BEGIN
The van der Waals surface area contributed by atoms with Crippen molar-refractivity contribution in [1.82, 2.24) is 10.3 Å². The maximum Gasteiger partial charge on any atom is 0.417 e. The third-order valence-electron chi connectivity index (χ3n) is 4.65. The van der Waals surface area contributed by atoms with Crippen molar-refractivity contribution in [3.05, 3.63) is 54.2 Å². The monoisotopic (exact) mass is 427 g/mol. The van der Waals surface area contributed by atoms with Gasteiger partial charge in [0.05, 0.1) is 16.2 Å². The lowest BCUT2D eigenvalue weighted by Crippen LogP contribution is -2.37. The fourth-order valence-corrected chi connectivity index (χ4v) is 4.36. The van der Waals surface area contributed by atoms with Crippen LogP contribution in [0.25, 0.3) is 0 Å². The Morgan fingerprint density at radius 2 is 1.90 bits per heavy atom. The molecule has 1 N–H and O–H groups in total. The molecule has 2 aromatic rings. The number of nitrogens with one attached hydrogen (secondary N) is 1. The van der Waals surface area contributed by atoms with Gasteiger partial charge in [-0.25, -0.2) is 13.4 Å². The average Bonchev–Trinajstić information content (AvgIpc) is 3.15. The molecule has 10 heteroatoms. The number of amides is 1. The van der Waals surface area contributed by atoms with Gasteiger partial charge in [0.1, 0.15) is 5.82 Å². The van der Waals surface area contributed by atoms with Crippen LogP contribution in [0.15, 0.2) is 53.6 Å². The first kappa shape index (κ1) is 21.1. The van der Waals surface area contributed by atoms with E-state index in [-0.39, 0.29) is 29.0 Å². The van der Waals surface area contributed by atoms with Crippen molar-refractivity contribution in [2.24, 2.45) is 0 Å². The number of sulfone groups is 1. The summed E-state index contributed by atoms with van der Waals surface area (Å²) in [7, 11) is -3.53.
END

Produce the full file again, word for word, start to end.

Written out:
The van der Waals surface area contributed by atoms with Crippen molar-refractivity contribution in [1.82, 2.24) is 10.3 Å². The maximum Gasteiger partial charge on any atom is 0.417 e. The third-order valence-electron chi connectivity index (χ3n) is 4.65. The van der Waals surface area contributed by atoms with Crippen molar-refractivity contribution in [3.05, 3.63) is 54.2 Å². The monoisotopic (exact) mass is 427 g/mol. The van der Waals surface area contributed by atoms with Gasteiger partial charge in [0.05, 0.1) is 16.2 Å². The lowest BCUT2D eigenvalue weighted by Crippen LogP contribution is -2.37. The fourth-order valence-corrected chi connectivity index (χ4v) is 4.36. The van der Waals surface area contributed by atoms with Crippen LogP contribution in [0.25, 0.3) is 0 Å². The Morgan fingerprint density at radius 2 is 1.90 bits per heavy atom. The molecule has 1 N–H and O–H groups in total. The molecule has 2 aromatic rings. The number of nitrogens with one attached hydrogen (secondary N) is 1. The van der Waals surface area contributed by atoms with Gasteiger partial charge in [-0.25, -0.2) is 13.4 Å². The average Bonchev–Trinajstić information content (AvgIpc) is 3.15. The molecule has 10 heteroatoms. The number of amides is 1. The van der Waals surface area contributed by atoms with Gasteiger partial charge in [0.1, 0.15) is 5.82 Å². The van der Waals surface area contributed by atoms with Crippen LogP contribution in [0.15, 0.2) is 53.6 Å². The first kappa shape index (κ1) is 21.1. The van der Waals surface area contributed by atoms with E-state index in [-0.39, 0.29) is 29.0 Å². The van der Waals surface area contributed by atoms with Crippen molar-refractivity contribution in [2.24, 2.45) is 0 Å². The number of sulfone groups is 1. The summed E-state index contributed by atoms with van der Waals surface area (Å²) in [7, 11) is -3.53.